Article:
MINI REVIEW article
Volume 10 - 2022 | https://doi.org/10.3389/fcell.2022.1096899
The many hats of transmembrane emp24 domain protein TMED9 in secretory pathway homeostasis
- Department of Biochemistry and Molecular Biology, Uniformed Services University of the Health Sciences, Bethesda, MD, United States
The secretory pathway is an intracellular highway for the vesicular transport of newly synthesized proteins that spans the endoplasmic reticulum (ER), Golgi, lysosomes and the cell surface. A variety of cargo receptors, chaperones, and quality control proteins maintain the smooth flow of cargo along this route. Among these is vesicular transport protein TMED9, which belongs to the p24/transmembrane emp24 domain (TMED) family of proteins, and is expressed across vertebrate species. The TMED family is comprised of structurally-related type I transmembrane proteins with a luminal N-terminal Golgi-dynamics domain, a luminal coiled-coil domain, a transmembrane domain and a short cytosolic C-terminal tail that binds COPI and COPII coat proteins. TMED9, like other members of the TMED family, was first identified as an abundant constituent of the COPI and COPII coated vesicles that mediate traffic between the ER and the Golgi. TMED9 is typically purified in hetero-oligomers together with TMED family members, suggesting that it may function as part of a complex. Recently, TMED family members have been discovered to play various roles in secretory pathway homeostasis including secreted protein processing, quality control and degradation of misfolded proteins, and post-Golgi trafficking. In particular, TMED9 has been implicated in autophagy, lysosomal sorting, viral replication and cancer, which we will discuss in this Mini-Review.
The first member of the transmembrane emp24 domain (TMED) family proteins, TMED11, was discovered in rough microsomes derived from canine endoplasmic reticulum (ER) in 1991 (Wada et al., 1991). Within a few years, TMED9 and other TMED family proteins were found to be type I transmembrane COPI and COPII coatomer binding proteins localized to the secretory pathway and conserved across mammals, yeast, and plants (Schimmoller et al., 1995; Stamnes et al., 1995; Belden and Barlowe, 1996; Elrod-Erickson and Kaiser, 1996; Sohn et al., 1996; Dominguez et al., 1998; Contreras et al., 2004a; Contreras et al., 2004b). The TMED family was originally referred to as the p24 family after their size (∼24 kDa), subfamily (ɑ, β, δ, or γ), and the order in which they were identified (1–5) (Strating et al., 2009). Each TMED protein has several aliases. Strating et al. (2009) organized the names in a useful reference table.
The secretory pathway is the major biosynthetic hub for the production, secretion, and turnover of soluble secretory and transmembrane proteins in eukaryotic cells. Traffic through the secretory pathway begins at the ER, where proteins are synthesized, folded, and processed prior to export to the Golgi for subsequent transport to the cell surface or lysosomes. Within the early secretory pathway, which is comprised of the ER, ER-Golgi intermediate compartment (ERGIC) and Golgi, protein folding is aided and monitored by chaperones and protein quality control (PQC) machinery (Anelli and Sitia, 2008; Adams et al., 2019; Sun and Brodsky, 2019). While TMED9 and TMED family members are well-characterized as regulators of homeostasis and vesicular transport within the early secretory pathway (Strating and Martens, 2009; Pastor-Cantizano et al., 2016; D'Arcangelo et al., 2015; Belden and Barlowe, 2001; Elrod-Erickson and Kaiser, 1996), their precise functions within this area are yet to be determined.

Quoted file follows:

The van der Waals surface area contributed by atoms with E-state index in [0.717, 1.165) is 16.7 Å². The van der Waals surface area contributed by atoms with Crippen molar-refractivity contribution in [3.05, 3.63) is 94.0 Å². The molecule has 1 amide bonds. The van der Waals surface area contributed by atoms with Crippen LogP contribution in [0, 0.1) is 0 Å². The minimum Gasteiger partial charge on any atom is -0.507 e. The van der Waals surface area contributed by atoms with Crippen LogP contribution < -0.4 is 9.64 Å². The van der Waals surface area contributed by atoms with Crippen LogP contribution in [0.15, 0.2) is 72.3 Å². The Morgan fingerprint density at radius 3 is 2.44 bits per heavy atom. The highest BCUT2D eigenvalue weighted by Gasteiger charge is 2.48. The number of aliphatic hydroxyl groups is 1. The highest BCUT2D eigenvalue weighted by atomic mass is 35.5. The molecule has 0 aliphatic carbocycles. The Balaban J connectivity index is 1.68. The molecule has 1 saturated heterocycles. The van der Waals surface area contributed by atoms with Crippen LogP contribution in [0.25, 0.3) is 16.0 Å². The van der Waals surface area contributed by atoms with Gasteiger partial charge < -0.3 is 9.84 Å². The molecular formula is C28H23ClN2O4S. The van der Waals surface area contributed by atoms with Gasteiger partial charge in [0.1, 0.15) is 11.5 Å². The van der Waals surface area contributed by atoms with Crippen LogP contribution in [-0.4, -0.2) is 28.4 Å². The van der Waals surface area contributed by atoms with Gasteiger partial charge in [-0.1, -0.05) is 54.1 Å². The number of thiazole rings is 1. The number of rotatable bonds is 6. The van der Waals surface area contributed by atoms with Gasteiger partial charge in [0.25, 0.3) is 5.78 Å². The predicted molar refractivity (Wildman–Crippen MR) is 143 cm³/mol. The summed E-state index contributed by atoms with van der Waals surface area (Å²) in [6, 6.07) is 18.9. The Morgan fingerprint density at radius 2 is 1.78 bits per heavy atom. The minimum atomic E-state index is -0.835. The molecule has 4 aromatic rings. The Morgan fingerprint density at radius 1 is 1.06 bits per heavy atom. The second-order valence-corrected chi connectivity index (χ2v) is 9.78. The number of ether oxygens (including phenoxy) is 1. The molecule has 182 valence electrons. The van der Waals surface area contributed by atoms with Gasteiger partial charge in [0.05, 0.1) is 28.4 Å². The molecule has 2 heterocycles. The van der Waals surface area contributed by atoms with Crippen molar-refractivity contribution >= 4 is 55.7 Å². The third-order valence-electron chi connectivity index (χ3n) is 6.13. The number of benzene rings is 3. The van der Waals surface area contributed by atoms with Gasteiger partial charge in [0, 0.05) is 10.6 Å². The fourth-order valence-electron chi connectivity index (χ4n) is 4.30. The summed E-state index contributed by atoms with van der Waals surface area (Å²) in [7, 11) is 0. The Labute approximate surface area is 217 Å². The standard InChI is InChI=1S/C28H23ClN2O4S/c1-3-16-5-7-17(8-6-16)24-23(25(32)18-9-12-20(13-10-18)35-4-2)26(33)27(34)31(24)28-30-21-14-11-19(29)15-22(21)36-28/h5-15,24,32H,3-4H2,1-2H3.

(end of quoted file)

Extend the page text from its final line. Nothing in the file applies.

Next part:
TMED family proteins promote efficient and selective secretion of diverse classes of proteins. TMED family members, including TMED10 and TMED2, facilitate ER-export of glycosylphosphatidylinositol-anchored proteins (GPI-APs) in yeast and cultured mammalian cells (Muniz et al., 2000; Marzioch et al., 1999; D'Arcangelo et al., 2015; Schimmoller et al., 1995; Belden and Barlowe, 2001; Fujita et al., 2011), and are required for ER-export of misfolded GPI-APs destined for lysosomal degradation (Satpute-Krishnan et al., 2014; Sikorska et al., 2016; Zavodszky and Hegde, 2019). TMED10 was recently shown to promote the unconventional protein secretion (UPS) of leaderless cargo including mature IL-1β (Zhang M. et al., 2020). TMED9 in particular has emerged as a major regulator of secretory pathway protein homeostasis through its involvement in protein trafficking and degradation. TMED9 has a propensity to form and function as a hetero-oligomer with other TMED family members (Belden and Barlowe, 1996; Fullekrug et al., 1999; Muniz et al., 2000; Fujita et al., 2011). Therefore, in this review we will describe TMED9 in the context of the larger TMED family of proteins.
The TMED family of secretory pathway proteins
TMED protein expression patterns
In humans there are 11 genes annotated as TMED1-11. TMED family members are expressed throughout the body, as demonstrated in mice (Strating et al., 2009), and are highly expressed in secretory cell types (Zhang and Volchuk, 2010). Given their ubiquity, it is thus unsurprising that some TMED proteins are developmentally essential and knockout of either TMED2 or TMED10 is embryonic lethal in mice (Denzel et al., 2000; Jerome-Majewska et al., 2010) and reduces viability in cultured cells (Blomen et al., 2015).
Various studies have shown that the TMED proteins form oligomers of varying stoichiometry (Fullekrug et al., 1999; Emery et al., 2000; Jenne et al., 2002). A series of siRNA knockdown experiments revealed that knockdown of TMEDs 2, 4, 5, 9, or 10 destabilized other TMED family members while TMED7 knockdown primarily affected TMED5. Loss of TMEDs nine or 10 inhibited GPI-AP trafficking, whereas WNT trafficking was inhibited in cells lacking either TMEDs 2, 4, 9, or 10 (Tashima et al., 2022). Because of the interdependency between TMED family member expression and function, it is technically challenging to discriminate between the functions of individual TMED proteins or their oligomeric complexes.
The role of TMED9 in the secretory pathway